I think it's embarrassing for the United States. It's one thing to assess your opponent and his strengths and weaknesses in a very clear-eyed manner. But to glorify them is something different. And that is what I think Trump and others have done. Not simply acknowledging the strengths and the weaknesses [of Putin] but boasting about them. I think that's embarrassing, at a minimum.

You said a couple weeks ago that Trump would have ‘given away Ukraine’ and Russia ‘would have already been in Kyiv by now.’ Can you expand upon that?

I just don't think he cared about it. 

It's hard for me to describe how little he knows. And that sort of thing colors everything about my impressions of him and the people who agree with him. When you're operating on such a poor understanding of the circumstances you're talking about, ultimately, your opinions have to be totally unsound. And ultimately reality triumphs, and these opinions are seen for the flimsy and twisted thoughts that they really are.

How do you think Trump would have responded if he'd been in office when Putin invaded Ukraine?

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Well, I'm not sure he would have done much of anything, frankly. But you never know with Trump. It depends on what time of day it is, it depends on what he thought his political benefit would be at any given moment. I don't think ultimately he would have stood in Putin’s way. [Sarcastically]: He never got that server! Those Ukrainians wouldn’t give him the server!

I’m sure they wish it had existed.

[Laughing] They should have given him a server and said, ‘Hey, we found that may have been erased, but here's the server.’ 

Given all of what you've seen over the last few months and what's happened now, do you have any regret that you declined to testify to the House impeachment committee in 2019?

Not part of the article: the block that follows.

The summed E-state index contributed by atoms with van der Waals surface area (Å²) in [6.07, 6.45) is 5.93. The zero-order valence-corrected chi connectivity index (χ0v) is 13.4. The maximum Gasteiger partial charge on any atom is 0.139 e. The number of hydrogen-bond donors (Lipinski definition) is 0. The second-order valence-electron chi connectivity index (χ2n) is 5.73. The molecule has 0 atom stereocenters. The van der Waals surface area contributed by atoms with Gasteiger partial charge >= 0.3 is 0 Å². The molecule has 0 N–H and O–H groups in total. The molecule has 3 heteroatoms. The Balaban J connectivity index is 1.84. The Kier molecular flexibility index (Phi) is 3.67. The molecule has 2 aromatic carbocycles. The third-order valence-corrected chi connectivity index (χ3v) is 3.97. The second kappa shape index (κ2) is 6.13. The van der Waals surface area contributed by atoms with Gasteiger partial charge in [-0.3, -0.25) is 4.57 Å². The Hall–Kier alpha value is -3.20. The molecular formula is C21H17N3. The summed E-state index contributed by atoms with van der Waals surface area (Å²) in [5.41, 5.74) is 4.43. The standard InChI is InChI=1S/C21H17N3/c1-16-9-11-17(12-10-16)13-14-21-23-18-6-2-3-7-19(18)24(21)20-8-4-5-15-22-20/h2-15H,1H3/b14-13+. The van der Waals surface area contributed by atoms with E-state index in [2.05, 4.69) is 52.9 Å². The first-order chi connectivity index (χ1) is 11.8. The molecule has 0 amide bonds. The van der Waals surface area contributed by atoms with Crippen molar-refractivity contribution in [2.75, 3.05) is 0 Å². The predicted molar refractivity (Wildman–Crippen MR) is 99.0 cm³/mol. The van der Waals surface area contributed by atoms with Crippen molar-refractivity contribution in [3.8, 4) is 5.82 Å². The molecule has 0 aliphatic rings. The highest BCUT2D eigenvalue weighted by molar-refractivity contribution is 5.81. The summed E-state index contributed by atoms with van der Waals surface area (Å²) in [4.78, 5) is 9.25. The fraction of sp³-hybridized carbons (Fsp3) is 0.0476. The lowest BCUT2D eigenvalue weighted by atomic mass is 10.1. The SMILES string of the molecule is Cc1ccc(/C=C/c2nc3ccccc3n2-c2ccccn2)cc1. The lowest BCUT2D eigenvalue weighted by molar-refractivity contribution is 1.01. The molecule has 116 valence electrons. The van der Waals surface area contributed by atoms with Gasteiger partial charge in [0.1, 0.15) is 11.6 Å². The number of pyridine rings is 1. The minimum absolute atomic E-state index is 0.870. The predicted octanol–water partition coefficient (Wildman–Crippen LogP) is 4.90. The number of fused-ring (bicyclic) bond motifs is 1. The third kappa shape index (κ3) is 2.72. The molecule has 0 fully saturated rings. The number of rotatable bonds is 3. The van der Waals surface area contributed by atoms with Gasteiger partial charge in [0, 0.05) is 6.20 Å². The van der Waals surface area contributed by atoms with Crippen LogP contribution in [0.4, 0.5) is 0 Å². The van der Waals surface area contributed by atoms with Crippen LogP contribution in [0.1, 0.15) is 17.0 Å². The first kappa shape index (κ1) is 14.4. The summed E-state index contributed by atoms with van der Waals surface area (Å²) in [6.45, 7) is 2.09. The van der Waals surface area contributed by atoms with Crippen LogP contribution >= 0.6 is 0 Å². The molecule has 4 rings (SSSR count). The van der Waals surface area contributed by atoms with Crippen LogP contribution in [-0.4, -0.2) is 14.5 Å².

No, because it wouldn't have made any difference. I didn't decline, they never subpoenaed me. I offered to testify in the Senate, and they wouldn't subpoena me either. But the fact is, there was an overwhelming majority of Republicans who thought that if Trump had done everything he was accused of doing in Ukraine, it did not rise to the level of an impeachable offense. So my testimony or anybody else's wasn't gonna make any difference.

Do you personally think that what he did was an impeachable offense in Ukraine?

There was a pattern of conduct that Trump had engaged in that, put together and expanded with further investigation,… could have led to impeachable offenses. 

But the Democrats had absolutely insisted that this wasn't going beyond Ukraine. And it was done in a partisan way, which meant you were never going to get the two-thirds in Senate. And I was convinced that this was going to make things worse, not better. 

Nancy Pelosi always says, “He will be forever impeached.” Well, that's wonderful. He will also be forever acquitted. So at the end of the first impeachment, ask yourself this question: Did that whole process constrain Trump, deter him? Or did it embolden him? He said to himself, ‘I beat them once, I can beat them again.’ 

I guess I'm asking a different question. I understand all your critiques and criticisms of the process. But do you think Trump deserved to be removed from office for his actions toward Ukraine and other actions you mentioned in your book, like toward China?

He was removed from office—the right way. He was defeated politically.